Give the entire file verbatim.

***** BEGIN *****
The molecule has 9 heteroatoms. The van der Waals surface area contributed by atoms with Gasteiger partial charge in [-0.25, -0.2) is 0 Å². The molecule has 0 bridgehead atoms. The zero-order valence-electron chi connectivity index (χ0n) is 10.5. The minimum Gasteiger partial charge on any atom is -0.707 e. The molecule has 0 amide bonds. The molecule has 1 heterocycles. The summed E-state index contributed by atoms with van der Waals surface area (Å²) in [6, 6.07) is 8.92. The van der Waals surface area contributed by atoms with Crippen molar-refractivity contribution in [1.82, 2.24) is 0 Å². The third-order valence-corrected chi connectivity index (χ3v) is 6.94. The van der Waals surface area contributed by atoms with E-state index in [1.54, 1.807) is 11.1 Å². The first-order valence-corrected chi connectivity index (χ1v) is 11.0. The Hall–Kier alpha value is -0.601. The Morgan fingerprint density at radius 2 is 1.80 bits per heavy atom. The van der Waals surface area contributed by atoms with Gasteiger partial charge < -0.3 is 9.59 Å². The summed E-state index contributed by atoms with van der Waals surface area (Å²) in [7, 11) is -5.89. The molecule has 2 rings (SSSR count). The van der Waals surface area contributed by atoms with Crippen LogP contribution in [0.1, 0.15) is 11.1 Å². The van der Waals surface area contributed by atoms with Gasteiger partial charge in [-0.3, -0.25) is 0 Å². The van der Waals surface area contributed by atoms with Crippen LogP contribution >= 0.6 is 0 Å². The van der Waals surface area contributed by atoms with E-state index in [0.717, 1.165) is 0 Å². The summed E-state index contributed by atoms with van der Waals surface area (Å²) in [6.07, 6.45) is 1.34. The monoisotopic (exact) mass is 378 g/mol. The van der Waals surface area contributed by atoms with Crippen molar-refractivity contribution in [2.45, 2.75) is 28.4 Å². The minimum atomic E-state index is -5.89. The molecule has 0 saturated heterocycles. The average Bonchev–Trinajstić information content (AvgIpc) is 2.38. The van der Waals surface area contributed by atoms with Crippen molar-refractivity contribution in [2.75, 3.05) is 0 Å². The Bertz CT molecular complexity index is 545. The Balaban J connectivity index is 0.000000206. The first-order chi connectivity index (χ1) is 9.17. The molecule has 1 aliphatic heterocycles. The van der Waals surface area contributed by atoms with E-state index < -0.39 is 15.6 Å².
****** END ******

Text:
The molecule has 9 heteroatoms. The van der Waals surface area contributed by atoms with Gasteiger partial charge in [-0.25, -0.2) is 0 Å². The molecule has 0 bridgehead atoms. The zero-order valence-electron chi connectivity index (χ0n) is 10.5. The minimum Gasteiger partial charge on any atom is -0.707 e. The molecule has 0 amide bonds. The molecule has 1 heterocycles. The summed E-state index contributed by atoms with van der Waals surface area (Å²) in [6, 6.07) is 8.92. The van der Waals surface area contributed by atoms with Crippen molar-refractivity contribution in [1.82, 2.24) is 0 Å². The third-order valence-corrected chi connectivity index (χ3v) is 6.94. The van der Waals surface area contributed by atoms with E-state index in [1.54, 1.807) is 11.1 Å². The first-order valence-corrected chi connectivity index (χ1v) is 11.0. The Hall–Kier alpha value is -0.601. The Morgan fingerprint density at radius 2 is 1.80 bits per heavy atom. The van der Waals surface area contributed by atoms with Gasteiger partial charge < -0.3 is 9.59 Å². The summed E-state index contributed by atoms with van der Waals surface area (Å²) in [7, 11) is -5.89. The molecule has 2 rings (SSSR count). The van der Waals surface area contributed by atoms with Crippen LogP contribution in [0.1, 0.15) is 11.1 Å². The van der Waals surface area contributed by atoms with Gasteiger partial charge in [-0.3, -0.25) is 0 Å². The van der Waals surface area contributed by atoms with Crippen LogP contribution >= 0.6 is 0 Å². The van der Waals surface area contributed by atoms with E-state index in [0.717, 1.165) is 0 Å². The summed E-state index contributed by atoms with van der Waals surface area (Å²) in [6.07, 6.45) is 1.34. The monoisotopic (exact) mass is 378 g/mol. The van der Waals surface area contributed by atoms with Crippen molar-refractivity contribution in [2.45, 2.75) is 28.4 Å². The minimum atomic E-state index is -5.89. The molecule has 0 saturated heterocycles. The average Bonchev–Trinajstić information content (AvgIpc) is 2.38. The van der Waals surface area contributed by atoms with Crippen molar-refractivity contribution in [2.75, 3.05) is 0 Å². The Bertz CT molecular complexity index is 545. The Balaban J connectivity index is 0.000000206. The first-order chi connectivity index (χ1) is 9.17. The molecule has 1 aliphatic heterocycles. The van der Waals surface area contributed by atoms with E-state index < -0.39 is 15.6 Å².